At first glance Luke appears to be rather verbose in the way he describes the travels of Joseph and Mary. But Luke was apparently writing with a non-Jew in mind (Theophilis; 1:3) ; he is obviously wanting his readers to be able to identify the towns that he mentions. He mentions not only towns, but also the territories that they were in. Luke had already mentioned Nazareth in Luke 1:26.

Though we know from Joshua 19:15 that there another Bethlehem in Zebulun, it is unknown whether this other Bethlehem would have existed at the time of Christ's birth. Luke's careful prose by which he locates Bethlehem specifically in Judea was probably for the sake of Theophilos, who would have been unfamiliar with the geography.

Bethlehem (this Hebrew word means "house of bread") is first mentioned in Genesis 35:19 it was there that Rachel was buried and this is repeated by Jacob in Gen. 48:7. Ibzan, one of the Judges, came from Bethlehem, and he also died and was buried there (Judges 12:8,10). Elimelech, the husband of Naomi was from Bethlehem (Ruth 1:1). To Bethlehem Naomi and Ruth returned, and here Ruth eventually married Boaz and became the grandmother of Jesse (Ruth 1:19; 4:11).

Micah 5:2-5 had long before prophesied that the Messiah was to be born in Bethlehem and this fact appeared to be well known among the chief priests and scribes (see Matthew 2:4-6; John 7:41-42.). That the Christ was to be born in Bethlehem "makes sense" in that the Messiah was to be the "son of David" (2 Sam. 7:12-13). Bethlehem was the place where David had been born and raised (1 Sam. 16:1), and where he had tended his father's sheep and protected them from the lion and the bear (1 Sam. 17:12- 15; 17:34-37).

The Roman emperor Hadrian utterly destroyed Bethlehem and the surrounding area in 135 A.D. and attempted to desecrate every holy place to Christians and Jews. He planted a grove dedicated to Adonis over the grotto/cave in Bethlehem where Jesus had been born. The Church father Origen mentions that he visited the spot in the early 200's. Helena, mother of the emperor Constantine built a church over the spot where Christ was supposedly born in 326 A.D. Justinian rebuilt a larger basilica on the spot of Constantine's church in the 6th century A.D. because the earlier church had mostly been destroyed. Part of the original nave still exists, according to Maier in "Fullness of Time."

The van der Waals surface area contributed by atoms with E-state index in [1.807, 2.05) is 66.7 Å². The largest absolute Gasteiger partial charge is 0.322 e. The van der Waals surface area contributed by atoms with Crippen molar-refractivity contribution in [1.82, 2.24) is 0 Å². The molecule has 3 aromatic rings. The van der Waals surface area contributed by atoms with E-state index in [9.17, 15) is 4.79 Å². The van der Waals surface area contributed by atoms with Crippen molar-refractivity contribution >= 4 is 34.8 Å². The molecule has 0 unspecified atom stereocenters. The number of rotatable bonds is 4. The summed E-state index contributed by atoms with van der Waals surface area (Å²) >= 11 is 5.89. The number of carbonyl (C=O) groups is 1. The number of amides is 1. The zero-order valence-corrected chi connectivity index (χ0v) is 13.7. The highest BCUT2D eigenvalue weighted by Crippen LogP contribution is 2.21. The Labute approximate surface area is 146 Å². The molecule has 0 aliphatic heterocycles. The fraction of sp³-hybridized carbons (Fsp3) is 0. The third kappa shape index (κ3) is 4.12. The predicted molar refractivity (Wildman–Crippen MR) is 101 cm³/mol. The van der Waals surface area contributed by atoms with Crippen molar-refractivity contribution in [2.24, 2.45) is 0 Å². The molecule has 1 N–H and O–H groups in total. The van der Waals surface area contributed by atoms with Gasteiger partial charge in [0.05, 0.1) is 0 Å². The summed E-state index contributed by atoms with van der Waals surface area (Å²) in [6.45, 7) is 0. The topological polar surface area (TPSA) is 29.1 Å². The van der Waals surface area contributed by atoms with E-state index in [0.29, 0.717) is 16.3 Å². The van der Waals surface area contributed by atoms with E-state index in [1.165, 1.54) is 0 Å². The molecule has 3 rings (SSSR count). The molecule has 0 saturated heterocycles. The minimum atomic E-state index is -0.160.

Micah's description of Bethlehem as "small among the clans of Judah" would still have been true at the time of our Lord's birth. Every indication is that the town of Bethlehem was a tiny and humble little village, little thought of or considered by anyone considered great. It's great claim to fame was its history, that it was the birthplace of David, and it's future, that the Messiah would be born there (though how well known this was by the people is unclear).

2:4-5 -- because he belonged to the house and line of David. He went there to register with Mary, who was pledged to be married to him and was expecting a child.

This passage clearly says that Joseph was a physical descendent of David. David, of course, had a number of wives, but according to Matthew's Gospel, Joseph was descended through Bathsheba (Mt. 1:6). The passage also says "to be registered with Mary, his betrothed, with him." Would Mary have been registered if she was not of the house of David? The Egyptian census document of 119 A.D. would seem to suggest a positive answer, since it shows the wife of Horos, being enrolled with him. So this passage does not prove that Mary was a descendent of David.